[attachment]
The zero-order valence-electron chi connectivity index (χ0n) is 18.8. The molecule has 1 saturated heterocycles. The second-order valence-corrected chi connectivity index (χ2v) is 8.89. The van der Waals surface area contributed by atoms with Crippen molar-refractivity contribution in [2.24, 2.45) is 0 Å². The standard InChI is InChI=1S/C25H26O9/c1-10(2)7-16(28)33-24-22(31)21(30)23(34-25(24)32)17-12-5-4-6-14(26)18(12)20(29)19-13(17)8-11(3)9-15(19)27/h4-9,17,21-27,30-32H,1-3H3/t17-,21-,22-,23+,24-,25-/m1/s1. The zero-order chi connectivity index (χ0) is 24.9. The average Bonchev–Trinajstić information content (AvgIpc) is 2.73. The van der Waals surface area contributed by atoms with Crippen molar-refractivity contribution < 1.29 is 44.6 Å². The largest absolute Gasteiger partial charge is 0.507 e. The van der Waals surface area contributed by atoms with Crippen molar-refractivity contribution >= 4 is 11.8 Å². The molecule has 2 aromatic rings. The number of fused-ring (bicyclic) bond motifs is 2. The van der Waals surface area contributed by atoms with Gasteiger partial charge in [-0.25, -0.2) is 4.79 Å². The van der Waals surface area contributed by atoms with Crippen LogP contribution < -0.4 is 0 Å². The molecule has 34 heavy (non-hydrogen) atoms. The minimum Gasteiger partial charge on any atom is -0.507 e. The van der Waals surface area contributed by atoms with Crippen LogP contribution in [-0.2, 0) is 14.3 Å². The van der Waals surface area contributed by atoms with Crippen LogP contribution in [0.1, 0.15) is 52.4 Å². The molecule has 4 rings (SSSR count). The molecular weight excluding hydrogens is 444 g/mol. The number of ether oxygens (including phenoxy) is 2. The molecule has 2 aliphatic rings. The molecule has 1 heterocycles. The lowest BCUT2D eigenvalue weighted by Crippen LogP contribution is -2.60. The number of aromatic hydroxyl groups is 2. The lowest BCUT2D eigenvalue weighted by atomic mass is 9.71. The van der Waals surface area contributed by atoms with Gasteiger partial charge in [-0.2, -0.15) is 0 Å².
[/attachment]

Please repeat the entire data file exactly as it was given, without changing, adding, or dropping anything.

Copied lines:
The zero-order valence-electron chi connectivity index (χ0n) is 18.8. The molecule has 1 saturated heterocycles. The second-order valence-corrected chi connectivity index (χ2v) is 8.89. The van der Waals surface area contributed by atoms with Crippen molar-refractivity contribution in [2.24, 2.45) is 0 Å². The standard InChI is InChI=1S/C25H26O9/c1-10(2)7-16(28)33-24-22(31)21(30)23(34-25(24)32)17-12-5-4-6-14(26)18(12)20(29)19-13(17)8-11(3)9-15(19)27/h4-9,17,21-27,30-32H,1-3H3/t17-,21-,22-,23+,24-,25-/m1/s1. The zero-order chi connectivity index (χ0) is 24.9. The average Bonchev–Trinajstić information content (AvgIpc) is 2.73. The van der Waals surface area contributed by atoms with Crippen molar-refractivity contribution < 1.29 is 44.6 Å². The largest absolute Gasteiger partial charge is 0.507 e. The van der Waals surface area contributed by atoms with Crippen molar-refractivity contribution >= 4 is 11.8 Å². The molecule has 2 aromatic rings. The number of fused-ring (bicyclic) bond motifs is 2. The van der Waals surface area contributed by atoms with Gasteiger partial charge in [-0.25, -0.2) is 4.79 Å². The van der Waals surface area contributed by atoms with Crippen LogP contribution < -0.4 is 0 Å². The molecule has 34 heavy (non-hydrogen) atoms. The minimum Gasteiger partial charge on any atom is -0.507 e. The van der Waals surface area contributed by atoms with Crippen LogP contribution in [-0.2, 0) is 14.3 Å². The van der Waals surface area contributed by atoms with Crippen LogP contribution in [0.1, 0.15) is 52.4 Å². The molecule has 4 rings (SSSR count). The molecular weight excluding hydrogens is 444 g/mol. The number of ether oxygens (including phenoxy) is 2. The molecule has 2 aliphatic rings. The molecule has 1 heterocycles. The lowest BCUT2D eigenvalue weighted by Crippen LogP contribution is -2.60. The number of aromatic hydroxyl groups is 2. The lowest BCUT2D eigenvalue weighted by atomic mass is 9.71. The van der Waals surface area contributed by atoms with Gasteiger partial charge in [-0.2, -0.15) is 0 Å².